The Power of Intentional Giving

Civil war in Syria! Tornadoes in Texas! Hate crimes in Mississippi!  This isn’t cable news: it’s a tour through my mailbox on any given week.  Oxfam, the Red Cross, the ACLU, they all want a piece of me; more accurately, a piece of my wallet.
If you’ve given to a charity, you’re familiar with this pattern: something happens in the world, and you immediately receive crisis-driven pleas for money.  Fire in the mountains?  Give to the Red Cross!  Trump signs an executive order? Oxfam needs money.  Trump goes golfing?  Give to the Mar-a-Lago Caddy Rescue Fund!
Now, all of these are good causes, but let’s be honest: these life-and-death pitches are a pretty cynical way to ask for money.  And if you give, do you have any idea who you helped? Did you make the world a better place, or did you just assuage your guilt over not being one of those tortured faces on the web site?
What if there were a better way?  
About a year ago, we heard that a friend, who I’ll call “Donna,” was losing her sight. …

Marking Time

As I leave Reed Group to start a new adventure, I find myself wondering: how do you measure 7 ½ years of work and life together?

I could measure it in accomplishments, I suppose: We built 4 SaaS products and showed the absence management market how technology could be a differentiator.We grew a software business from the ground up that now serves 1500 employers, 10 MM employees, and counting. In the process, we went from the chaos of a first release by “those IT guys” to a professional technology organization with over 300 people worldwide.We grew a small family business from 225 people to the 2000-employee-strong international company that it is today That all looks great on a resume (or a LinkedIn profile), but it’s unsatisfying to me. Here’s how I really want to measure my time since 2009: in the moments and personal milestone we shared. There are the hundreds of people who joined our technology team over the years, and while some left (hey, it’s a hot market), I’m proudest of thos…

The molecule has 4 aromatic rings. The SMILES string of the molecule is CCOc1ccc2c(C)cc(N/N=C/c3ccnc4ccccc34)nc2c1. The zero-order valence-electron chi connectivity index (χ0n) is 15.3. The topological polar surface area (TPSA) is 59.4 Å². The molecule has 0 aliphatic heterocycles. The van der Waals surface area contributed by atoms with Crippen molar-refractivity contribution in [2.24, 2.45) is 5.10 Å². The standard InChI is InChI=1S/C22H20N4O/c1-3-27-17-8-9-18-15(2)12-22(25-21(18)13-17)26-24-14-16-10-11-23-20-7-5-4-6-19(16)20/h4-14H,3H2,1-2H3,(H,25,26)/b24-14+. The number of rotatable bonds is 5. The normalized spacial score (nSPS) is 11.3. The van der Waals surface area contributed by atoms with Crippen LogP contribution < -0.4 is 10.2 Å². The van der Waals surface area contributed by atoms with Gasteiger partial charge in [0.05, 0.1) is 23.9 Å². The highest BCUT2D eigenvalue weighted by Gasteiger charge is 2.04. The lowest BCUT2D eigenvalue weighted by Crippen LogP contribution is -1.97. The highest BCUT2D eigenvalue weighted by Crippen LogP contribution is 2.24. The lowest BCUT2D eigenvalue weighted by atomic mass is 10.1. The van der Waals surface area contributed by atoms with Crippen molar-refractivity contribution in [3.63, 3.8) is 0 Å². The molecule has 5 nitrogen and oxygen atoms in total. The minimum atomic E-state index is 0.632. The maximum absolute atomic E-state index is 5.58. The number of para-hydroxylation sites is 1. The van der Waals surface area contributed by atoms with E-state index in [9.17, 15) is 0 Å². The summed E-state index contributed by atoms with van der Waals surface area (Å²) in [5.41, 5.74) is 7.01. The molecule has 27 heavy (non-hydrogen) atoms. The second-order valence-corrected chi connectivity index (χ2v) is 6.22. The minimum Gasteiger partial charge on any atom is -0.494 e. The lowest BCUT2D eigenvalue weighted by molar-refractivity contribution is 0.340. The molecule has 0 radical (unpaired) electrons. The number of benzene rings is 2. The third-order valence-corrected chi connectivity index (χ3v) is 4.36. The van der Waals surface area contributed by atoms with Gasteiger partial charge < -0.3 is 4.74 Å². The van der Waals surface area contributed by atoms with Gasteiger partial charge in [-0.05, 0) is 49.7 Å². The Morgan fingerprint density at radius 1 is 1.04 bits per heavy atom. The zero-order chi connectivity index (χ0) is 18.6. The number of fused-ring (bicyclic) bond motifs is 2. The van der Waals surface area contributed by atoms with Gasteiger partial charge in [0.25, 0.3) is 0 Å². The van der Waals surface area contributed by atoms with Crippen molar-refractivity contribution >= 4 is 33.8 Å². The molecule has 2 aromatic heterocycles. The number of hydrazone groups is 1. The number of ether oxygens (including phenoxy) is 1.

Cleanup in aisle 2016!

For my birthday yesterday, my son shattered a glass jug of chocolate milk, spraying the sticky, spiky, dangerous mess all over our garage.  As I spent the next hour helping him clean it up, I was struck by how appropriately this moment summed up the whole year.  It feels like 2016 has been the Superfund site of calendar years, with one toxic mess following another across the national stage as well as my family's life.  But when you start your year like this...

... the best that you can hope for is that things will get better from there.  In many ways, they didn't. Yes, we went to Hawaii for Spring Break thanks to the generosity of my parents-in-law, but we also got to find out just how Hawaiian expensive emergency rooms are (answer: very!) when my daughter fell on the peak of Mt. Haleakala.  2016 was the year of expensive medical treatments, with my ACL repair, my daughter's tropical ER visit, and my wife's back surgery.  Even the dog got in on the fun, tearing ligame…